The mixing of -8 to plus 8 is really dishonest. (Of course. we expect nothing less from liars, do we? No, we don’t.) Virtually all of the purple area could show warming, so roughly a 1/4 more of the area of the state could be showing warming.

    6. Cities are human creations. If they are heating the planet, it would STILL be anthropogenic.

    7. How much of this cooling is due to the high number of hurricanes Florida and the Gulf Coast have experienced in recent years?

    You people are ridiculous.

    WHERE IS YOUR SCIENCE? WHERE IS YOUR PEER-REVIEWED, GLOBAL, SCIENCE?

    REPLY: And where is your courage “ccpo”? This man has the courage to investigate and publish under his own name, you are like so many others who criticize from the shadows while doing nothing of value on your own. At least have the courage to put your name behind your words. -Anthony Watts

  67. It appears that the length of the hot season may correlate to some extent with the bright lights as seen from space. (how’s that for un-scientific language…correlate to some extent!)

    This referenceshows the Earth at night.

    And per Sean’s suggestion on air conditioners, very true for warming any area with an A/C. Most electric power eventually turns to heat, whether from line loss, light bulbs, electric motors, or resistance heating such as electric stoves and ovens. The more inefficient the motor, the more heat is produced. Thus, urban heat islands also are heated by electric power usage and not only by solar thermal absorption.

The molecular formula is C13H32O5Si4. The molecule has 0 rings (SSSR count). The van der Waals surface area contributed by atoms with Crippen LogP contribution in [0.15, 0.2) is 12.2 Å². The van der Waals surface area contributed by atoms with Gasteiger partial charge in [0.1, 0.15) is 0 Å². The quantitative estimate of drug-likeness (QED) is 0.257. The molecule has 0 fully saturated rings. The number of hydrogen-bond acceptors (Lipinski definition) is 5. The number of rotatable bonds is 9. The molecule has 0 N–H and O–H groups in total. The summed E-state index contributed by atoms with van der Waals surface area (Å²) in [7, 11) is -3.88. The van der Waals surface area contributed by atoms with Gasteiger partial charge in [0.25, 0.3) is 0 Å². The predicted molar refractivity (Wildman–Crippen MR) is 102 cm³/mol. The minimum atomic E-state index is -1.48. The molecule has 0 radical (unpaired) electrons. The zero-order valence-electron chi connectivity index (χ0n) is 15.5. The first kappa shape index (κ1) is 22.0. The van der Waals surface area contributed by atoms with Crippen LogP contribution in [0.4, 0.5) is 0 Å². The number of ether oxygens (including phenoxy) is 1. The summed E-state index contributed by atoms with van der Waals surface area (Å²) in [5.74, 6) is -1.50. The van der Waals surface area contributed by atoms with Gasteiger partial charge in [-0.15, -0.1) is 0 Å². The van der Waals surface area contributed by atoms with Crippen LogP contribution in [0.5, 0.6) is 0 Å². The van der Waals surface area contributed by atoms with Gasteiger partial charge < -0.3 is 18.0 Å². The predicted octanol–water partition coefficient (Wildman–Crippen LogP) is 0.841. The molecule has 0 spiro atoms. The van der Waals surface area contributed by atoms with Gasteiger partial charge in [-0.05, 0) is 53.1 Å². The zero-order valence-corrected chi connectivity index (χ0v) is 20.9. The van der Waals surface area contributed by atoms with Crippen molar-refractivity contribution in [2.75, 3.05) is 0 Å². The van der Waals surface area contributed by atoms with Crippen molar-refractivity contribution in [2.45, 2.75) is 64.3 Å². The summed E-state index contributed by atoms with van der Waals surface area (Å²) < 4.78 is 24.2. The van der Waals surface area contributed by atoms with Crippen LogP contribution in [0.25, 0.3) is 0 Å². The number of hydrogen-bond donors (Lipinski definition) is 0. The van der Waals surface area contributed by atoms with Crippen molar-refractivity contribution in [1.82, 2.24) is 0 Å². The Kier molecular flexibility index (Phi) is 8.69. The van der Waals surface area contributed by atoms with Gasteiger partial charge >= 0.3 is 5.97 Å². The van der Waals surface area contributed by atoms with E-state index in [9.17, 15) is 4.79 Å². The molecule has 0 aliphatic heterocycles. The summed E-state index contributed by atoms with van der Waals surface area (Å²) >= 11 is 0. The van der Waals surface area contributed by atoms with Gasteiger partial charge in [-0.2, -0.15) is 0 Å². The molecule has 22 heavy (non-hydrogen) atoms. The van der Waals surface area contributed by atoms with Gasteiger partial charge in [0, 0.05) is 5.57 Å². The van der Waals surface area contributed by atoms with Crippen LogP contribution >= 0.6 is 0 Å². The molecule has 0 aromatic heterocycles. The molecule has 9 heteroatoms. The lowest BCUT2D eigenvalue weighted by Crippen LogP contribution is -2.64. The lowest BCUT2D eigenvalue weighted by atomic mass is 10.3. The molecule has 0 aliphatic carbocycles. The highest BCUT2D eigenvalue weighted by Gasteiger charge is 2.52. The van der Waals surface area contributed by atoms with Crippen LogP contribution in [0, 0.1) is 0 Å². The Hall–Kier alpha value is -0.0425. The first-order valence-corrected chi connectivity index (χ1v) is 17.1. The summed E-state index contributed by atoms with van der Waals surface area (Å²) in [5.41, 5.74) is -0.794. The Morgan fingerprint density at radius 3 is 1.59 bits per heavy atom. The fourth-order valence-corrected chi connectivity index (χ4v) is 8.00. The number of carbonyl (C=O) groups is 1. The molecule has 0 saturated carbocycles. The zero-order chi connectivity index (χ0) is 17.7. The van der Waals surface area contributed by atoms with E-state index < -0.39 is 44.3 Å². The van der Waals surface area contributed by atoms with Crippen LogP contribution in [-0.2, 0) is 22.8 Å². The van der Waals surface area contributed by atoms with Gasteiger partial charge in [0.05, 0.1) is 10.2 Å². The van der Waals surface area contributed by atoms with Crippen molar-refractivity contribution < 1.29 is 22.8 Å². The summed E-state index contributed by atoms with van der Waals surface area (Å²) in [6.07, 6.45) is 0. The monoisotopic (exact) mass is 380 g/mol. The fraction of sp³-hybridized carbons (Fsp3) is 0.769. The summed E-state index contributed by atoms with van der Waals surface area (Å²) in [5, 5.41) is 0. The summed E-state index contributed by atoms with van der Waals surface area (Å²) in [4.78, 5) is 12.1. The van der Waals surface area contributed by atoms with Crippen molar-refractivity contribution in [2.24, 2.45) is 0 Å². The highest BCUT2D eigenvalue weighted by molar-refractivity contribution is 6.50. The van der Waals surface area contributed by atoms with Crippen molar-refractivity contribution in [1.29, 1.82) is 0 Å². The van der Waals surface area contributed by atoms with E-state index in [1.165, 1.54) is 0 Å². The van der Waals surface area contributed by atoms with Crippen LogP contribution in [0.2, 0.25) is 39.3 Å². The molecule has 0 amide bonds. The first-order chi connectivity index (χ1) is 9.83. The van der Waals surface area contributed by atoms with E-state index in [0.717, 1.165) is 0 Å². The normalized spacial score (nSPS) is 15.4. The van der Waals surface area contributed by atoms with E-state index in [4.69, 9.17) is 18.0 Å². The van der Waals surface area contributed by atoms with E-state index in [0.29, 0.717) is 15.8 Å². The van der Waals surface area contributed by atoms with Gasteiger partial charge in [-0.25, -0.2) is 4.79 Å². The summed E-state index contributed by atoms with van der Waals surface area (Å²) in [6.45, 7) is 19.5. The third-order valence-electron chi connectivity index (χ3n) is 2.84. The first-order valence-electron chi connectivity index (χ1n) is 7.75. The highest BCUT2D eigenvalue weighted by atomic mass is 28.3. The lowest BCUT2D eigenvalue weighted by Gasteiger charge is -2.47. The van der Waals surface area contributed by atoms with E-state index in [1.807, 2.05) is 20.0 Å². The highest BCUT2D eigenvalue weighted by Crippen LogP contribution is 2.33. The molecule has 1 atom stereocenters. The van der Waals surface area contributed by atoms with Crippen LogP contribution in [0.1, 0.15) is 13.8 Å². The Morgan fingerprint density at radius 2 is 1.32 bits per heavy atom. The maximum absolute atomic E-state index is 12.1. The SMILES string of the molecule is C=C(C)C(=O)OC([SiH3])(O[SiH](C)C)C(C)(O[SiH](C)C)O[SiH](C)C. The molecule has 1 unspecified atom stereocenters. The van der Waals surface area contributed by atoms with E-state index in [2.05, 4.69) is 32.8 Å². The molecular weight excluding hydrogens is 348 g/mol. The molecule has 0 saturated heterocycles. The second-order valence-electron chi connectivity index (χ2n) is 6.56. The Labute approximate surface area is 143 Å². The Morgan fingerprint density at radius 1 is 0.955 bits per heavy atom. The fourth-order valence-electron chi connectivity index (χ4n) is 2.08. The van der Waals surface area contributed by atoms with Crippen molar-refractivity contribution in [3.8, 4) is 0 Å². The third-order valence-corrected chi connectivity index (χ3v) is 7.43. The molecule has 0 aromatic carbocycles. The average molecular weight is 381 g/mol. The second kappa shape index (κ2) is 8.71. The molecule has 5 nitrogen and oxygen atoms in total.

Roger E. Sowell
    Marina del Rey, California
    (was in Sacramento today where there was pea-sized hail mixed with rain!)

  68. JEFF aLBERTS, [snip] Gray is not a climate scientist.

    William M. “Bill” Gray (born 1929) is a pioneer in the science of forecasting hurricanes.[1] In 1952 he received a B.S. degree in geography from George Washington University, and in 1959 a M.S. in meteorology from the University of Chicago, where he went on to earn a Ph.D. in geophysical sciences in 1964.

    While Hansen is not degreed in climatology, his area of specialty is directly concerned with transfer of energy in atmospheres, which is what the greenhouse effect is: Hansen was elected to the National Academy of Sciences in 1996 for his “development of pioneering radiative transfer models and studies of planetary atmospheres;

    Both cites via Wiki.

    Reply: Second warning ~ charles the moderator

  69. tone down the anger

    [snip]

    I would still be interested in your response.

    If you’ve the fortitude.

    Cheers

    P.S. No anger or name calling.

    Reply: Sure. You follow rules and instructions of the blog and moderators or your posts don’t see the light of day. This is a moderated site. Hiding behind a Korean proxy server may keep you anonymous, but it doesn’t help your posts get through. EOM ~ charles the moderator.

  70. Hmmm….. I wonder if anyone has studied the effects of tree cover absorbing sunlight on atmospheric temperature. Seems interesting. Would the trees absorb the energy from the sunlight and prevent warming?

  71. Ohioholic (21:38:46) :

    Hmmm….. I wonder if anyone has studied the effects of tree cover absorbing sunlight on atmospheric temperature. Seems interesting. Would the trees absorb the energy from the sunlight and prevent warming?

    In the 1974 Ice Age scare, people claimed “all” it would take was for the snow to not completely melt some year. Soon after hearing that I flew across the country and saw lots of dark evergreens sticking out above the snow and concluded it would be difficult for snow not to melt.